In a study published April 2 in the journal Nature, an international team of astronomers presented the results that most of the small debris that collects on the surface of small asteroids is not the result of asteroid collisions, but is formed by space erosion.
Regolith found on planetary surfaces, such as the Moon or even Mars, where the atmosphere has a thin layer or does not exist at all. Regolith is a granular material that is formed as a result of sputtering of rock above the zone of meteorite impacts. The earth does not have a regolith, since frequent impacts by meteorites are blocked by our dense atmosphere, and the weathering processes erase all traces.
Asteroids are known to have dusty regolith on their surface, and scientists have always assumed that this material, consisting mainly of rock grains, the size of a centimeter, is formed as a result of asteroid and micrometeorite impact.
Artistic interpretation of the early Solar system, where collisions of particles in the accretion disk caused the formation of planetesimals But there is a problem with this model.
Too much regolith was found on the surface of small asteroids. Multiple collisions, the asteroid's rotational speed and the very low gravity that an asteroid possesses means that space debris had to be thrown into interplanetary space.
So, how did the regolith end up there?
When testing for meteorites found on Earth, researchers modeled the space environment to observe how these samples are destroyed.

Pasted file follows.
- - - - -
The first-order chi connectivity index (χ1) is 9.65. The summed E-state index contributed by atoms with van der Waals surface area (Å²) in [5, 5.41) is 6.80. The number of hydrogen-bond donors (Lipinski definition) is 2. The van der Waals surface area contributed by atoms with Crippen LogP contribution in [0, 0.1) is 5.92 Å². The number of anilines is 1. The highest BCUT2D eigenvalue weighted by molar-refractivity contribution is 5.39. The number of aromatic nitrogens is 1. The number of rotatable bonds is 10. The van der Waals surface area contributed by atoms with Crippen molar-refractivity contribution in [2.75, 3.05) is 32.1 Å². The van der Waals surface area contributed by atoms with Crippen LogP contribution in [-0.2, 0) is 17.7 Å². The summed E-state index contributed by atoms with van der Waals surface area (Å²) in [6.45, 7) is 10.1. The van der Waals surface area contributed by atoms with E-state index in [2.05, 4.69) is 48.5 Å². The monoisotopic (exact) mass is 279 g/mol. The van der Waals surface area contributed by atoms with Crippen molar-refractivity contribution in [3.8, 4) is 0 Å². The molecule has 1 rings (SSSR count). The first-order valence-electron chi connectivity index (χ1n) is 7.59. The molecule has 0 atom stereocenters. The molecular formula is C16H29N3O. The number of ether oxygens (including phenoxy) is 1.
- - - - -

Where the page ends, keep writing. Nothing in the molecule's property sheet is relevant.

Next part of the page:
"We took the meteorites found on Earth as the best analogues of the meteorite surface," said Marco Delbo from the observatory of Côte d'Azur, France. "Then we subjected these meteorites to temperature cycles similar to those experienced by rocks on asteroid surfaces approaching the Earth. And we found that microcracks grow inside these meteorites quickly enough to completely break them within a certain period of time."
The artistic concept of creating asteroid families
This process, known as thermal fatigue, is caused by the rapid change of day and night on the surface of the asteroid. Rapid heating and expansion creates thermal expansion and contraction of the asteroid material, initiating splitting and defragmentation. Using these data, the scientists were able to extrapolate the results over a large time frame and found that the defragmentation of the asteroid material due to thermal fatigue occurs faster than the defragmentation resulting from micrometeorite impacts.
"It is not surprising that thermal fatigue has a stronger effect on asteroids rotating close to the Sun than on those whose orbits lie at great distances. But even on those asteroids that rotate far enough from the Sun, the process of thermal fatigue has a great influence than micrometeorite effects, "added Simone Marchi, a researcher at the Southwestern Scientific Research Institute.
As a result of the impact of the process of thermal fatigue and the solar wind, the researchers also found that small asteroids, with compact orbits around the sun, would be completely destroyed within 2 million years.